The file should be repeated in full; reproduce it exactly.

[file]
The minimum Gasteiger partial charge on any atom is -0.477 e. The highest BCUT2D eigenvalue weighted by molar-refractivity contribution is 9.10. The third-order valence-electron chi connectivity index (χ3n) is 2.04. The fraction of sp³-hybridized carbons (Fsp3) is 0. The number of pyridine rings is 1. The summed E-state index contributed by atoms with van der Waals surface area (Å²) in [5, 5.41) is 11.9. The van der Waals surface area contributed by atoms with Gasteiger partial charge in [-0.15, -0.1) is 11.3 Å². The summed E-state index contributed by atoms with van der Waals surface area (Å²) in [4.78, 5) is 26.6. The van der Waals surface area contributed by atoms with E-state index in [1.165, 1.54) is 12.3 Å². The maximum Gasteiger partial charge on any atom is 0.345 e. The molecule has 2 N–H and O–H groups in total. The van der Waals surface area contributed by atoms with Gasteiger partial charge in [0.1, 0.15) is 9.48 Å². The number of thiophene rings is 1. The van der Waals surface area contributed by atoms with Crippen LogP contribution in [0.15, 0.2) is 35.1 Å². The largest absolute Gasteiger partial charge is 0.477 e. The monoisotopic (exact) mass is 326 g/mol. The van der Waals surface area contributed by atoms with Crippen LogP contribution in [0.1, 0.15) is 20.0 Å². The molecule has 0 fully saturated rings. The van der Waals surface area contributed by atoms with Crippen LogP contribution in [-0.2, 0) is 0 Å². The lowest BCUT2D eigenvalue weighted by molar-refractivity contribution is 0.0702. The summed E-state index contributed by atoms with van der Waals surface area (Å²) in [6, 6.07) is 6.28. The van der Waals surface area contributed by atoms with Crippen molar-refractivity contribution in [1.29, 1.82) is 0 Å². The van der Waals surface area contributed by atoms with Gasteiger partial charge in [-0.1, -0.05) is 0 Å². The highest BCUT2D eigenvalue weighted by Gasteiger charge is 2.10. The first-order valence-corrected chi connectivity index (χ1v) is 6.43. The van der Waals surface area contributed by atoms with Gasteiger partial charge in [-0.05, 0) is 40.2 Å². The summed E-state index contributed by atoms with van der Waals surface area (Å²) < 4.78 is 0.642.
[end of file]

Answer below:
The minimum Gasteiger partial charge on any atom is -0.477 e. The highest BCUT2D eigenvalue weighted by molar-refractivity contribution is 9.10. The third-order valence-electron chi connectivity index (χ3n) is 2.04. The fraction of sp³-hybridized carbons (Fsp3) is 0. The number of pyridine rings is 1. The summed E-state index contributed by atoms with van der Waals surface area (Å²) in [5, 5.41) is 11.9. The van der Waals surface area contributed by atoms with Gasteiger partial charge in [-0.15, -0.1) is 11.3 Å². The summed E-state index contributed by atoms with van der Waals surface area (Å²) in [4.78, 5) is 26.6. The van der Waals surface area contributed by atoms with E-state index in [1.165, 1.54) is 12.3 Å². The maximum Gasteiger partial charge on any atom is 0.345 e. The molecule has 2 N–H and O–H groups in total. The van der Waals surface area contributed by atoms with Gasteiger partial charge in [0.1, 0.15) is 9.48 Å². The number of thiophene rings is 1. The van der Waals surface area contributed by atoms with Crippen LogP contribution in [0.15, 0.2) is 35.1 Å². The largest absolute Gasteiger partial charge is 0.477 e. The monoisotopic (exact) mass is 326 g/mol. The van der Waals surface area contributed by atoms with Crippen LogP contribution in [0.1, 0.15) is 20.0 Å². The molecule has 0 fully saturated rings. The van der Waals surface area contributed by atoms with Crippen LogP contribution in [-0.2, 0) is 0 Å². The lowest BCUT2D eigenvalue weighted by molar-refractivity contribution is 0.0702. The summed E-state index contributed by atoms with van der Waals surface area (Å²) in [6, 6.07) is 6.28. The van der Waals surface area contributed by atoms with Crippen molar-refractivity contribution in [1.29, 1.82) is 0 Å². The van der Waals surface area contributed by atoms with Gasteiger partial charge in [-0.1, -0.05) is 0 Å². The highest BCUT2D eigenvalue weighted by Gasteiger charge is 2.10. The first-order valence-corrected chi connectivity index (χ1v) is 6.43. The van der Waals surface area contributed by atoms with Gasteiger partial charge in [-0.05, 0) is 40.2 Å². The summed E-state index contributed by atoms with van der Waals surface area (Å²) < 4.78 is 0.642.